The United States of America (USA) has reiterated that sanctions imposed on Zimbabwe are not to blame for the economic crisis in the southern African country.
In a statement issued on 25 October 2022 to coincide with the country’s Anti-sanctions commemorations, the U.S., through its embassy in Harare, said bad governance and maladministration were to blame for the collapse of the once vibrant economy.
The embassy cited cases of corruption reported by local and international media to support its argument. The embassy commented on its 2019 post which cited an article by Business Times which stated that 10 000 carats of diamonds had vanished. Commenting on the article, back then, the embassy said:
Diamonds worth US$10 million would fund water treatment chemicals for Harare for 4 months that Zimbabweans desperately need. But they were shipped out of the country for “training purposes” & never reached the intended destination. #ItsNotSanctions
The embassy also cited an article by the News Hawks which stated that Zimbabwe was losing US$157 million to gold plunder and illicit financial flows every month.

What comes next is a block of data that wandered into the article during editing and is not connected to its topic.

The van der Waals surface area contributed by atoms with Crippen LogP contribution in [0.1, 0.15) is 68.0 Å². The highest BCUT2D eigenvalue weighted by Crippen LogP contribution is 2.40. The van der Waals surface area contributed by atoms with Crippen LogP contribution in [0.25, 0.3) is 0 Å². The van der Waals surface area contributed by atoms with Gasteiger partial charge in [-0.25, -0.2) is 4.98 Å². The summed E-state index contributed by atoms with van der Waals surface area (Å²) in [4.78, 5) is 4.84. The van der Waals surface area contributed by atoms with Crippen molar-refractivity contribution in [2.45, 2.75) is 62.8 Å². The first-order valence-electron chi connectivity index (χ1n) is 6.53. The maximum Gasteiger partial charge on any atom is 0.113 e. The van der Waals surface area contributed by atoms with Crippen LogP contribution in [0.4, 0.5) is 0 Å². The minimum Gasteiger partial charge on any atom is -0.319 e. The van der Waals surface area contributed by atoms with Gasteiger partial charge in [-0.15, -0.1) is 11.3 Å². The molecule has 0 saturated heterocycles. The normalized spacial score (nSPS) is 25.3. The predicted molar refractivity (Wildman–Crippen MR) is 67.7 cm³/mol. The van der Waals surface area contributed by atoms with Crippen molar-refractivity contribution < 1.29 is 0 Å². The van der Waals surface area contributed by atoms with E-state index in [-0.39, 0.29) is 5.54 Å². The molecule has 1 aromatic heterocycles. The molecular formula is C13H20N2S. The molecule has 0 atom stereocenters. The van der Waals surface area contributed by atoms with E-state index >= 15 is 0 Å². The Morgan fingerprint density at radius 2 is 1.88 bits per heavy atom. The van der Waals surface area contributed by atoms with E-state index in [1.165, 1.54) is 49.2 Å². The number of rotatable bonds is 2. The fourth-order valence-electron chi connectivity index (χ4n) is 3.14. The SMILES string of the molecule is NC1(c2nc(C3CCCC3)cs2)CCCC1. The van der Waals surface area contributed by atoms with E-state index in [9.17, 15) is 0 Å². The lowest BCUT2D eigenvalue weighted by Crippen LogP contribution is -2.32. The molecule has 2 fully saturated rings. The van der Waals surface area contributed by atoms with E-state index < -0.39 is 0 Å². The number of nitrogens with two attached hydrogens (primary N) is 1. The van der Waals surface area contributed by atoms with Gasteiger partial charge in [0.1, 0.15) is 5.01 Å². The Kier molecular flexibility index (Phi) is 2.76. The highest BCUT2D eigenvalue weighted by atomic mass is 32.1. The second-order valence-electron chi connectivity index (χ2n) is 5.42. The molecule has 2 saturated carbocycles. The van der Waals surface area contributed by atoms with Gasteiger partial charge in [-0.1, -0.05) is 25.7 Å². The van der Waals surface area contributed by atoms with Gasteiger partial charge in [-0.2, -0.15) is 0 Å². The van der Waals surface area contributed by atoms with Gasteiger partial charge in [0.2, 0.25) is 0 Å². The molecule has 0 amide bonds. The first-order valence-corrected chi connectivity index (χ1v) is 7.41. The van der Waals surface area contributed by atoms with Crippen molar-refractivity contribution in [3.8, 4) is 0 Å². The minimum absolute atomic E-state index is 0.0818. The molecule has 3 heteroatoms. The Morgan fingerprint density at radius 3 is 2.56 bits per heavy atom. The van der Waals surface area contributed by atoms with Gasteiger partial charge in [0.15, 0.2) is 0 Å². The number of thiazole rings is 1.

Sanctions play no role in currency volatility, regulatory instability, inflated government contracts, leakages from the extractive sector, counterproductive agricultural policies, and the list goes on. #ItsNotSanctions
The US imposed sanctions targeting 144 individuals and companies. 141 of the sanctioned entities and individuals are listed in the Zimbabwe Democracy and Economic Recovery Act passed by the US government.
Zimbabwe’s ambassador to Tanzanian Anselem Nhamo Sanyatwe, his wife Chido Machona and State Security minister, Owen Ncube — were only added to the sanctions list in 2019.
For its part, the Zimbabwean government argues that sanctions have cost billions of dollars saying entities and individuals on the sanctions lists are the main players controlling means of production in the country. Their performance, positive or negative, therefore, has a trickle down effect on members of the public.